In a coup in 1989, the former Sudan President Omar al-Bashir seized power and has ruled for over 3 decades’ now until he was overthrown from power through a protest movement in April 2019.
Currently, Sudan is under the leadership of a joint military and civilian council as well as a civilian-led cabinet which is headed by Prime Minister Abdalla Hamdok.
The movement that went down in April led to the country’s transitional authorities repealing a public order law that aims to dismantle the former president’s Regime.
Dissolving the National Congress Party (NCP) which belonged to Mr. Bashir means that the authorities can seize the party’s assets. It’s confirmed that a committee would be formed to do this.
In a tweet, the Prime Minister said that through this they will be able to retrieve the stolen wealth of the people of Sudan.
The decree also stated that none of the symbols of the regime or party would be allowed to engage in any political activities for the next 10 years.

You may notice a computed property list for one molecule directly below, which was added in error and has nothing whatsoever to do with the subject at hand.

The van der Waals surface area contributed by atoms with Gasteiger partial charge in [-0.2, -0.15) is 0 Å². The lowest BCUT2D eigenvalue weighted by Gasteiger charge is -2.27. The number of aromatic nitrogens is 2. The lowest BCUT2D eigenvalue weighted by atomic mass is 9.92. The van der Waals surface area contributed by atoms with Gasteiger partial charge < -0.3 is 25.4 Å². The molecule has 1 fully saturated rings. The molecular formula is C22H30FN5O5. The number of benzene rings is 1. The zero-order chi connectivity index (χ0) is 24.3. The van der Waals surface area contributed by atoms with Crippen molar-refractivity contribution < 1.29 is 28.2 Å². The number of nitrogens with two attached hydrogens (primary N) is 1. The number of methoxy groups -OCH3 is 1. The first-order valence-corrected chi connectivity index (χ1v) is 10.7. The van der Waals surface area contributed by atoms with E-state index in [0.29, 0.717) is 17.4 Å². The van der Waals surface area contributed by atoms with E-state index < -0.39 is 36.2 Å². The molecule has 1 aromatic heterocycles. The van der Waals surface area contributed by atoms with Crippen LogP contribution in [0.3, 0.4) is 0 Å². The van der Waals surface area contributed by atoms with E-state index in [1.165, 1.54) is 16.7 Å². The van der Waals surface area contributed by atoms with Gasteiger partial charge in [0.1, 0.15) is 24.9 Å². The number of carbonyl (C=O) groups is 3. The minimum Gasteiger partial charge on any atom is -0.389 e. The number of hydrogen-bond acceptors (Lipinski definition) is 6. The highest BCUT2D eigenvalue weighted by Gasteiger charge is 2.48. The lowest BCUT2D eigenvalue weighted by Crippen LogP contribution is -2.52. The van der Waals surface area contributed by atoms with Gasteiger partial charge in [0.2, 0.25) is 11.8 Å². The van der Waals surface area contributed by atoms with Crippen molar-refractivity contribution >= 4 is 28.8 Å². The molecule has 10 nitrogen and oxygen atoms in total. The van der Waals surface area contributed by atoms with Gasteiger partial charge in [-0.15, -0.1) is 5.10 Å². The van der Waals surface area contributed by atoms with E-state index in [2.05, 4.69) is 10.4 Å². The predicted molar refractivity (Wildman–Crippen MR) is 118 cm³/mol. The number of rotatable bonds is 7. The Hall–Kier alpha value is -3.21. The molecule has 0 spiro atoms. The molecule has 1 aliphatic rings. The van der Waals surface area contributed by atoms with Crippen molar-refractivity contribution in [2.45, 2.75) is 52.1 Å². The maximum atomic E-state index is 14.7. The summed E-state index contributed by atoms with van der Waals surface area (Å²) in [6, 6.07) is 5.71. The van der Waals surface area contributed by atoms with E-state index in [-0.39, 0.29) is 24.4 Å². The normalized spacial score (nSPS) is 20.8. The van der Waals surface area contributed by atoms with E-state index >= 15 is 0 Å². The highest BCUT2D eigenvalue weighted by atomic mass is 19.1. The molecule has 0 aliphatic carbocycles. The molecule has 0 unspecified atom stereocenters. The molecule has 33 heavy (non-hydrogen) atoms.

‘it was a historic moment’ a spokeswoman Samaahir Mubarak, for the Sudanese Professionals Association, the protest group that toppled Al-Bashir told BBC.
She added that it was a moment of relief because each and every person in Sudan has been affected in some way or the other by this regime in a negative way.
A controversial public order law that severely curtailed women’s rights in Sudan was also repealed.
Prime Minister Hamdok tweeted: “The laws of public order and public morals were a tool of exploitation, humiliation, violation – violation of the rights of citizens, and a violation of the dignity of the people.
“I send a tribute to the young men and women of my country who have endured the horrors of the application of these laws.”
On 25 November, Sudan held its first march in decades for the International Day for Eliminating Violence Against Women.
Women were at the forefront of the movement that toppled Mr. Bashir.